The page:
Seed plants commonly allocate main stem growth to vertical (and in some cases horizontal) extension at the expense of allocation to growth of side branches. Referred to as apical dominance, this directional growth form ‘strategy’ is enabled by effects of the plant hormone auxin on suppression of the main stem’s ‘bud bank’ (Cline 1994). The bud bank is the individual’s population of axillary meristems positioned along plant shoots, and from which essential structures develop. In angiosperms, these meristems may have one of three fates (Fig. 1) (Bonser and Aarssen 2003): inactive (I) meristems remain in a dormant state and do not produce any structures; reproductive (R) meristems produce flowers or inflorescences and growth (G) meristems produce branches bearing leaves. G meristems (as well as the apex of the main stem) can terminate in one of two fates: either in a reproductive or an inactive apex. The former produces a flower or an inflorescence whereas the latter typically produces nothing. Whether the inactive or reproductive meristems are axillary or apical can be signified by the subscripts ‘ax’ and ‘ap’, respectively (i.e. Iax, Iap, Rax and Rap) (Bonser and Aarssen 2003) (Fig. 1). For a plant with strong apical dominance, many or most of the axillary buds found on the main stem remain in their inactive (Iax) form for most or all of the growing season.
Illustration of the three potential axillary meristem fates. In (a), an inactive (Iax) meristem (red circle) remains in a suppressed state (producing nothing), thus leaving resources available for potential allocation to directional main stem growth (e.g. height extension). In (b), an Iax has developed as a reproductive (Rax) meristem, producing a flower or inflorescence, thus promoting seed offspring production. In (c) an Iax has developed as a growth (G) meristem, producing a lateral leaf-bearing branch/shoot, thus promoting biomass accumulation and supporting three additional Iax meristems, and one terminal inactive shoot apical meristem (Iap) (red circles).
Apical dominance may have several fitness advantages for the plant, but these may also be associated with trade-off costs. The research reported here uses a multispecies field experiment to explore recent hypotheses concerning these potential benefits and costs of apical dominance. The benefit (adaptive advantage) of apical dominance may involve several interpretations (Aarssen 1995). The Light Competition hypothesis suggests that strong commitment to vertical growth (height) allows individuals in crowded vegetation to overtop close neighbours, thus also minimizing the probability of being shaded by them (Aarssen and Irwin 1991). The fitness advantage here assumes therefore that competition for light imposes a relatively strong selection pressure (which of course may not be the case in some habitat types).
The Effective Pollination hypothesis suggests that taller plants (promoted by apical dominance) may have an advantage in attracting pollinators (or in receiving/donating pollen via wind) relative to shorter neighbours, thus promoting greater reproductive success (Aarssen 1995; Donnelly et al. 1998)—including possibly with more outcrossing (less selfing) and hence less potential cost from inbreeding depression (Donnelly et al. 1998; Lortie and Aarssen 1999). As with the Light Competition hypothesis, the potential fitness benefits here may be more likely in habitat types where several resident species are competing for the same pollinators (although selection might also result from competition for pollinators between genotypes within a species).
The Effective Dispersal hypotheses suggest a potential benefit of apical dominance through access to effects of wind, which are generally stronger at higher distances above ground. Stronger winds will generally allow seeds to disperse farther away from the parent plant, even for species without specialized seed/fruit appendages that promote interception of wind currents (and especially for species that lack other seed dispersal mechanisms). This effect decreases the likelihood of competition between parent plants and their progeny, and also extends the probability of offspring colonization to nearby suitable habitat (Aarssen 1995). Wider dispersal also minimizes susceptibility of offspring to density-dependent seed and/or seedling predation (Howe and Smallwood 1982).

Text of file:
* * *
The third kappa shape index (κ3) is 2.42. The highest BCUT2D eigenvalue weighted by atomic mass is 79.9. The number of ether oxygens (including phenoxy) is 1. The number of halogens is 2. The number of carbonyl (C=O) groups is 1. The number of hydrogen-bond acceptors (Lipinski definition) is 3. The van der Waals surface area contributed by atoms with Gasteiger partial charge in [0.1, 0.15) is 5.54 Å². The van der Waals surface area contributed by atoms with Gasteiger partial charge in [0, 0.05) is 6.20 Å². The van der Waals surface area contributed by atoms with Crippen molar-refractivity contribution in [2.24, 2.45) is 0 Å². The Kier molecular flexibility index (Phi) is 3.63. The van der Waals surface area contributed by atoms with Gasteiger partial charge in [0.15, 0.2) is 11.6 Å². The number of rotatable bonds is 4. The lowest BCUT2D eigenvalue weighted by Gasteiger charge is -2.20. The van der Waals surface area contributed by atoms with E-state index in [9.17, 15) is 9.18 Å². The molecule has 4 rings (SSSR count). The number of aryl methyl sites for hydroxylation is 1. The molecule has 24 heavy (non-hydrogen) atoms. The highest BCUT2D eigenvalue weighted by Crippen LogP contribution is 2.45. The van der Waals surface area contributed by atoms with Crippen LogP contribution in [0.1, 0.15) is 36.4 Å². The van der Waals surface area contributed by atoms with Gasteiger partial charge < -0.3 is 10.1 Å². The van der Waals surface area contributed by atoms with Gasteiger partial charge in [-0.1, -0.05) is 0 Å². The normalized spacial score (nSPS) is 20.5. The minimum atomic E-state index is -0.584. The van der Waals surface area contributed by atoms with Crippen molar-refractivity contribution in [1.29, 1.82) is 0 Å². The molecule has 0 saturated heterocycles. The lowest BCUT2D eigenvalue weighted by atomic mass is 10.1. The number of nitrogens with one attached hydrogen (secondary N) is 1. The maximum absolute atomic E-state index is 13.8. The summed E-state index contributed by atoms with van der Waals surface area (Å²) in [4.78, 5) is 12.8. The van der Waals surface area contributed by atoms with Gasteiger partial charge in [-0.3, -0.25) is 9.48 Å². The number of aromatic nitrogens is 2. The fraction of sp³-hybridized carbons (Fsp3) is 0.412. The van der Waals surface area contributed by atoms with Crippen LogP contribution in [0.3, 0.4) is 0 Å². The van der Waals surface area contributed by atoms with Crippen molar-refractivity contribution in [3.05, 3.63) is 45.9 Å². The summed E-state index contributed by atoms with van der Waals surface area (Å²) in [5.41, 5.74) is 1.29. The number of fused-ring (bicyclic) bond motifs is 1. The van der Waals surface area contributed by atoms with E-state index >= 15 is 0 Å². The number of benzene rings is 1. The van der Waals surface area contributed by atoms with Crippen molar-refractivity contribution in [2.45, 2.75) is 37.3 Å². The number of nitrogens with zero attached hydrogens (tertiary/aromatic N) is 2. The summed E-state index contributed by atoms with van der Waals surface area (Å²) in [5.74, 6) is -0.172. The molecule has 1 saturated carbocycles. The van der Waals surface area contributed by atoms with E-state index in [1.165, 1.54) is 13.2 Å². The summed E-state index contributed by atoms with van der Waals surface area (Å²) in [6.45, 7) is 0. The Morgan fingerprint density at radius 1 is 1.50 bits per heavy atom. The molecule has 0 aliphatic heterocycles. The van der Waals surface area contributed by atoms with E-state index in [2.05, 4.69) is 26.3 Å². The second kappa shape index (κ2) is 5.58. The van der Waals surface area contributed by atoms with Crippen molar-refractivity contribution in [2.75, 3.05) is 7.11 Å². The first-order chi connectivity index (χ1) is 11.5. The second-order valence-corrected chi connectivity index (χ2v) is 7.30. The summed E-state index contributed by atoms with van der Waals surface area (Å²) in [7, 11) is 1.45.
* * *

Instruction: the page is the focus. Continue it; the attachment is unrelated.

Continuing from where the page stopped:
The final hypothesis—the Reserve Meristem hypothesis—proposes that the benefit of apical dominance lies in its effects on delaying release of axillary meristems from their inactive state (i.e. prolonging their Iax status), thus making them available (in reserve) for deployment should the plant experience apical herbivory (Aarssen 1995), and therefore enabling compensatory branch production for the afflicted plant (Lortie and Aarssen 2000a). The Reserve Meristem hypothesis may be more widely applicable (being independent of variation in competition intensity, or pollination/seed dispersal mechanisms). But importantly, its benefit is dependent upon being released from apical dominance, and so it assumes that the species is at least periodically (and predictably) susceptible to apical herbivory. In contrast, the other hypotheses for apical dominance involve benefits that are essentially passive and direct—i.e. incurred as a consequence of not being released from apical dominance.
There is no reason of course to generally expect these potential benefits of apical dominance to be realized individually. The mechanisms of two or more hypotheses may interact, or may simultaneously account for patterns of variation in the potential fitness consequences of apical dominance.
When the shoot apical meristem of plants is damaged or removed, fecundity and/or plant growth may suffer (under-compensation), remain unaffected (compensation) or increase (overcompensation). The latter signifies a potential ‘cost’ of apical dominance. Using natural populations of 19 herbaceous angiosperm species with a conspicuously vertical, apically dominant growth form, we removed (clipped) the shoot apical meristem for replicate plants early in the growing season to test for a potential cost of apical dominance. Clipped and unclipped (control) plants had their near neighbours removed, and were harvested after flowering production had finished but before seed dispersal. Dry mass was measured separately for aboveground body size (shoots), leaves, seeds and fruits; and number of leaves, fruits and seeds per plant were counted. We predicted that: (i) our study species (because of their strong apically dominant growth form) would respond to shoot apical meristem removal with greater branching intensity, and thus overcompensation in terms of fecundity and/or biomass; and (ii) overcompensation is particularly enabled for species that produce smaller but more leaves, and hence with a larger bud bank of axillary meristems available for deployment in branching and/or fruit production. Widely variable compensatory capacities were recorded, and with no significant between-species relationship with leaf size or leafing intensity—thus indicating no generalized potential cost of apical dominance. Overall, the results point to species-specific treatment effects on meristem allocation patterns, and suggest importance for effects involving local variation in resource availability, and between-species variation in phenology, life history traits and susceptibility to herbivory.